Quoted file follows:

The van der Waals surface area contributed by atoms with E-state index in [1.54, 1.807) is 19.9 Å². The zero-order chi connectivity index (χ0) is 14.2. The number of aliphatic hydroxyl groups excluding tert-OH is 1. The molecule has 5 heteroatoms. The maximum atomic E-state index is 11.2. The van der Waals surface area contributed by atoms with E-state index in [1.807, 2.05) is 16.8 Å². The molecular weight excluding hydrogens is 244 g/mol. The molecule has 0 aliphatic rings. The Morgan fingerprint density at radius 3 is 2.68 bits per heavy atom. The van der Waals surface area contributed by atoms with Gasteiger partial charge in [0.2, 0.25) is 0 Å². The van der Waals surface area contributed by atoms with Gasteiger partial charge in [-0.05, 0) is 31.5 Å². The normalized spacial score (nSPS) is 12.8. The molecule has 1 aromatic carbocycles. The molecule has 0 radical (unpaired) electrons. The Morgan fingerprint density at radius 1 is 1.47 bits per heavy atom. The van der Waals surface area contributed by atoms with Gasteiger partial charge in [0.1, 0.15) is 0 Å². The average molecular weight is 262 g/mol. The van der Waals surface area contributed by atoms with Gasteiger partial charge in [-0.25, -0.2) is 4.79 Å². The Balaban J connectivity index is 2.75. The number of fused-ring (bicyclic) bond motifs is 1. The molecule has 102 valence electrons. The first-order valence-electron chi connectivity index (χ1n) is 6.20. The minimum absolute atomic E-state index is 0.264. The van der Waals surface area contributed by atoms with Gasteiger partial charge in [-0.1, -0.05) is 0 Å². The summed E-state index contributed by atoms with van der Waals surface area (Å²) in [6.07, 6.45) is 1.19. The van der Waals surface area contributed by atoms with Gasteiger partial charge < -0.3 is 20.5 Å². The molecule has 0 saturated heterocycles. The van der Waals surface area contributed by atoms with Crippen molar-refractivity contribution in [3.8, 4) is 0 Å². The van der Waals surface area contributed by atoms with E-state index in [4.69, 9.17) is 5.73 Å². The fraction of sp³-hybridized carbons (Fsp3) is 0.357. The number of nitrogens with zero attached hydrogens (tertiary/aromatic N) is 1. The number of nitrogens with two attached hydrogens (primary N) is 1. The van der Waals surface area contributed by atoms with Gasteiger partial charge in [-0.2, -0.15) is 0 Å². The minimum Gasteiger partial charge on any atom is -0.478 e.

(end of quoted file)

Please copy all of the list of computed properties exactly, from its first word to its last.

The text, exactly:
The van der Waals surface area contributed by atoms with E-state index in [1.54, 1.807) is 19.9 Å². The zero-order chi connectivity index (χ0) is 14.2. The number of aliphatic hydroxyl groups excluding tert-OH is 1. The molecule has 5 heteroatoms. The maximum atomic E-state index is 11.2. The van der Waals surface area contributed by atoms with E-state index in [1.807, 2.05) is 16.8 Å². The molecular weight excluding hydrogens is 244 g/mol. The molecule has 0 aliphatic rings. The Morgan fingerprint density at radius 3 is 2.68 bits per heavy atom. The van der Waals surface area contributed by atoms with Gasteiger partial charge in [0.2, 0.25) is 0 Å². The van der Waals surface area contributed by atoms with Gasteiger partial charge in [-0.05, 0) is 31.5 Å². The normalized spacial score (nSPS) is 12.8. The molecule has 1 aromatic carbocycles. The molecule has 0 radical (unpaired) electrons. The Morgan fingerprint density at radius 1 is 1.47 bits per heavy atom. The van der Waals surface area contributed by atoms with Gasteiger partial charge in [0.1, 0.15) is 0 Å². The average molecular weight is 262 g/mol. The van der Waals surface area contributed by atoms with Gasteiger partial charge in [-0.25, -0.2) is 4.79 Å². The Balaban J connectivity index is 2.75. The number of fused-ring (bicyclic) bond motifs is 1. The molecule has 102 valence electrons. The first-order valence-electron chi connectivity index (χ1n) is 6.20. The minimum absolute atomic E-state index is 0.264. The van der Waals surface area contributed by atoms with Gasteiger partial charge in [-0.1, -0.05) is 0 Å². The summed E-state index contributed by atoms with van der Waals surface area (Å²) in [6.07, 6.45) is 1.19. The van der Waals surface area contributed by atoms with Gasteiger partial charge < -0.3 is 20.5 Å². The molecule has 0 saturated heterocycles. The van der Waals surface area contributed by atoms with Crippen molar-refractivity contribution in [3.8, 4) is 0 Å². The van der Waals surface area contributed by atoms with E-state index in [4.69, 9.17) is 5.73 Å². The fraction of sp³-hybridized carbons (Fsp3) is 0.357. The number of nitrogens with zero attached hydrogens (tertiary/aromatic N) is 1. The number of nitrogens with two attached hydrogens (primary N) is 1. The van der Waals surface area contributed by atoms with Gasteiger partial charge in [-0.2, -0.15) is 0 Å². The minimum Gasteiger partial charge on any atom is -0.478 e.